Hot gases, that are supplied as presently described, to the annular space 20 between the shell I8 and vessel I I through the lower open end of the retort and chamber I! are discharged from the upper end of the shell through openings 26 therein, into a manifold 28 that surrounds the upper end portion of the retort. A duct 29 leads from the manifold to a stack 30 which is shown in Fig. 2 to be so located as to accommodate the four retorts and two furnaces that are associated with the retorts. Normally open dampers 29;: are located in ducts 29 near the stack.
The two furnaces which supply heat for the present two banks of retorts, are in Figs. 1 and 2, designated, respectively, by reference numerals 3| and 3|. Each is of Dutch oven type, be-
ing divided to provide a fire box 33 and a com- 0 bustion chamber 34 at one side of the firebox; the said chamber serving as a superheater chamber in which multiple pipe coils 35 are contained for the superheating therein of steam used in the treating of the carbonaceous material in retort vessels II.
Leading through the back wall of chamber 34 into the stack 30, as shown in Fig. 2, is a passage 38, fitted with a thermostatically controlled damper 39. The thermostat for control of this damper, as presently explained is located at the discharge end of the superheated steam delivery pipe and in Fig. 2 is designated at 40. When the damper 39 is open, some gases of combustion will flow from the fire box 33 through an opening 42 in the oven bridge wall 43 into the chamber 34, to heat the superheater coils, as presently explained. Most of the hot gases of combustion flow directly from the fire box 33 through openings 44 in its back wall, into ducts 45-45 that lead, respectively, to the open lower ends of the two retort shells associated with the furnace.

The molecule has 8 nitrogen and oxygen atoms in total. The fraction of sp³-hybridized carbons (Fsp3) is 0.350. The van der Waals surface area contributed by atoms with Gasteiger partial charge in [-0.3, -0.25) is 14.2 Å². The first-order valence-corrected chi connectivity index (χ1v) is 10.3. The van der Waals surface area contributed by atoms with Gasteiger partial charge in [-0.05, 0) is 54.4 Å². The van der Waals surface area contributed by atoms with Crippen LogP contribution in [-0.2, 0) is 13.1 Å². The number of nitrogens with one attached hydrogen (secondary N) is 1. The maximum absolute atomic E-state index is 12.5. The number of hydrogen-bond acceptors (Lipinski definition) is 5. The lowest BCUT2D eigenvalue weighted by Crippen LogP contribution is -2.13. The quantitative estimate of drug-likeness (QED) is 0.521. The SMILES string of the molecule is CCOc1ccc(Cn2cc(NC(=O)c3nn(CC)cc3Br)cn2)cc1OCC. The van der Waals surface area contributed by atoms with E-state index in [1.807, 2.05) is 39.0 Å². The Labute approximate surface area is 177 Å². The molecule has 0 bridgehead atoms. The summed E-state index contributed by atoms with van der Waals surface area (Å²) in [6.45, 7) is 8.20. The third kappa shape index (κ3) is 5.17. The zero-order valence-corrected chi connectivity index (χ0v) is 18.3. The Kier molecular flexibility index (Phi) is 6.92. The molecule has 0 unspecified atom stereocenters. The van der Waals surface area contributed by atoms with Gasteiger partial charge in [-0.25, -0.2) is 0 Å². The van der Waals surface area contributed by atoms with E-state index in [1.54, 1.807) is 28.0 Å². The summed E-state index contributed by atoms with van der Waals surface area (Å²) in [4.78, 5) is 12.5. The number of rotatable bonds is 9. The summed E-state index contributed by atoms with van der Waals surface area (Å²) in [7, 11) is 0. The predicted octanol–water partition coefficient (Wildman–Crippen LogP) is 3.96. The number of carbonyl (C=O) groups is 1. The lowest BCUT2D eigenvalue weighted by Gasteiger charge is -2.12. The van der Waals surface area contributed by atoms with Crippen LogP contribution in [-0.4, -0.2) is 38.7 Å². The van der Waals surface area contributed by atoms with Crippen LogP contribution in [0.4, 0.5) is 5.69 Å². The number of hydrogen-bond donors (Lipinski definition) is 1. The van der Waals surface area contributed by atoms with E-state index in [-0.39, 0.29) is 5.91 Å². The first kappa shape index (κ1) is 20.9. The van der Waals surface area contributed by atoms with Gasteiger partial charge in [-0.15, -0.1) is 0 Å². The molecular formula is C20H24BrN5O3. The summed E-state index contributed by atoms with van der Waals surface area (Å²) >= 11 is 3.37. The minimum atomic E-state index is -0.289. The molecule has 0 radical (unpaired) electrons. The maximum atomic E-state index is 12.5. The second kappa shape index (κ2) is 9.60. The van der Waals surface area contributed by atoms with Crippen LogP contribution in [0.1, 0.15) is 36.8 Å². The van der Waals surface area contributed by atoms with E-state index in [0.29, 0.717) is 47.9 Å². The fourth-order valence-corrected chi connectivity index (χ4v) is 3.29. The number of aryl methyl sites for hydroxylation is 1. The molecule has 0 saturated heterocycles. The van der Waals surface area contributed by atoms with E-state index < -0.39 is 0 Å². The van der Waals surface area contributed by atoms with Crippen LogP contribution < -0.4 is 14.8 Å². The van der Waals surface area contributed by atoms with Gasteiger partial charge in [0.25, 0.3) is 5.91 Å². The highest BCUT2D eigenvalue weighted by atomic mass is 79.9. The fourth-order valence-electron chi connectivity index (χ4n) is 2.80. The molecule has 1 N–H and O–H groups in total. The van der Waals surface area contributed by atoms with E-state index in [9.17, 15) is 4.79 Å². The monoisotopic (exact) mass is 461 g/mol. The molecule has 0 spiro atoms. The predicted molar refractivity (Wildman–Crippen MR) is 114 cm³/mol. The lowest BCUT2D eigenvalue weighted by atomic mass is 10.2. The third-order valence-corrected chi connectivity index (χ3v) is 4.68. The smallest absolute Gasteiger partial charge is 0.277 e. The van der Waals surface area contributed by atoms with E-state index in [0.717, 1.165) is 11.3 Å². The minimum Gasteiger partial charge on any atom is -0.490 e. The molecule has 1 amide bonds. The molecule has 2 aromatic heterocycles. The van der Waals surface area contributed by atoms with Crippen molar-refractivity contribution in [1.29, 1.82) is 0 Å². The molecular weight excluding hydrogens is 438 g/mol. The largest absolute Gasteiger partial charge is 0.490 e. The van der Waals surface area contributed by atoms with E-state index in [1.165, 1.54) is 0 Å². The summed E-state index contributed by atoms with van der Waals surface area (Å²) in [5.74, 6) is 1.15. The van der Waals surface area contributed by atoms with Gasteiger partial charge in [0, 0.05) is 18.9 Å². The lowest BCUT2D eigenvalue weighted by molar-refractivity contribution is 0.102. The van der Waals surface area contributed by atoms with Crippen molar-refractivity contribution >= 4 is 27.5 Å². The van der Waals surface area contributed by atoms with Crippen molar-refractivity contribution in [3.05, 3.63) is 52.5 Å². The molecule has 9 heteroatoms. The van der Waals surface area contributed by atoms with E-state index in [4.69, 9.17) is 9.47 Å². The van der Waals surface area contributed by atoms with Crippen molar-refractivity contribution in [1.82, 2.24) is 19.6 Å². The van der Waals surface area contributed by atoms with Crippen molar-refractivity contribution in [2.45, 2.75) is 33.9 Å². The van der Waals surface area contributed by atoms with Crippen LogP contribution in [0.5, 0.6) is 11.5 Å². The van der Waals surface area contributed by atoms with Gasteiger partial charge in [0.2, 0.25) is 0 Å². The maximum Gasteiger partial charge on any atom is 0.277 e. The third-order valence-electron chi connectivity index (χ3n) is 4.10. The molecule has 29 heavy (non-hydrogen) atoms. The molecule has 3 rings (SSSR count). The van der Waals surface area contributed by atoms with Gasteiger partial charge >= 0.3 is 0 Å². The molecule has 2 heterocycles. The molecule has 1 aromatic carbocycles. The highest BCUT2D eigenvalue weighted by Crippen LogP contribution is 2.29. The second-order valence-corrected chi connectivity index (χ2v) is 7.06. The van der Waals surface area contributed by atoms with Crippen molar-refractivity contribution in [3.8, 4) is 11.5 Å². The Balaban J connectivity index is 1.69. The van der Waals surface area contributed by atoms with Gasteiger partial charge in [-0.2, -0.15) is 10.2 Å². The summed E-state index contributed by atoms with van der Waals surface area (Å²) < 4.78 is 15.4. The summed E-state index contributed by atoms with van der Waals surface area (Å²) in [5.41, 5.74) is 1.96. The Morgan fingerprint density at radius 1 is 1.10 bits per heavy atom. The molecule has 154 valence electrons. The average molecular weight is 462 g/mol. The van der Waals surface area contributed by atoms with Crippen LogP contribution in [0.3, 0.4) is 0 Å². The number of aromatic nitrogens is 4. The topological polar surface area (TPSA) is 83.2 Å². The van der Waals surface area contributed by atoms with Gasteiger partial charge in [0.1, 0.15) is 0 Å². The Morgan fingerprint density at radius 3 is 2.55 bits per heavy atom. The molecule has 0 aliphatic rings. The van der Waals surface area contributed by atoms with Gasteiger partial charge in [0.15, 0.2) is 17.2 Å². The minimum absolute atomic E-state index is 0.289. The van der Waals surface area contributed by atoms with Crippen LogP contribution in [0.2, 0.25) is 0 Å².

The superheater coils contained in the combustion chamber 34 and designated at 35, are connected at their ends to horizontal headers Ill and 5| that extend transversely of the chamber 34 and immediately thereabove, as noted in Fig. 2. The coils 35 are disposed in closely arranged vertical banks. Saturated steam is supplied from any suitable source of supply, here indicated as pipe 52, through a pipe 54 to the header 50 and the superheated steam is delivered from the header 5| through connecting pipe 55 to a diffusion pipe or header 66 located in the base of the chamber II, closely overlying the bottom plate I2 as understood by reference to Figs. 2, 3 and 4. The diffusion pipe is formed with a multiplicity of small discharge ports from which the superheated steam is delivered upwardly into the charge of material. As noted in Fig. i, the diffusion pipe does not interfere with outfiow of material from the chamber II to the discharge opening by reason of terminating short of the opposite sides of the opening.
The pipe 55 through which superheated steam is conveyed from the header 5| to the diffusion pipe 63 leads through an electrically heated superheated steam booster, here designated at 62, that may be used as and when needed for high temperature steam production for calcining operations. This electric device may be of any suitable kind suitable for increasing the temperature of the superheated steam to a degree substantially above that possible to attain by the gases of combustion in chamber 34. The use of this booster will later be explained.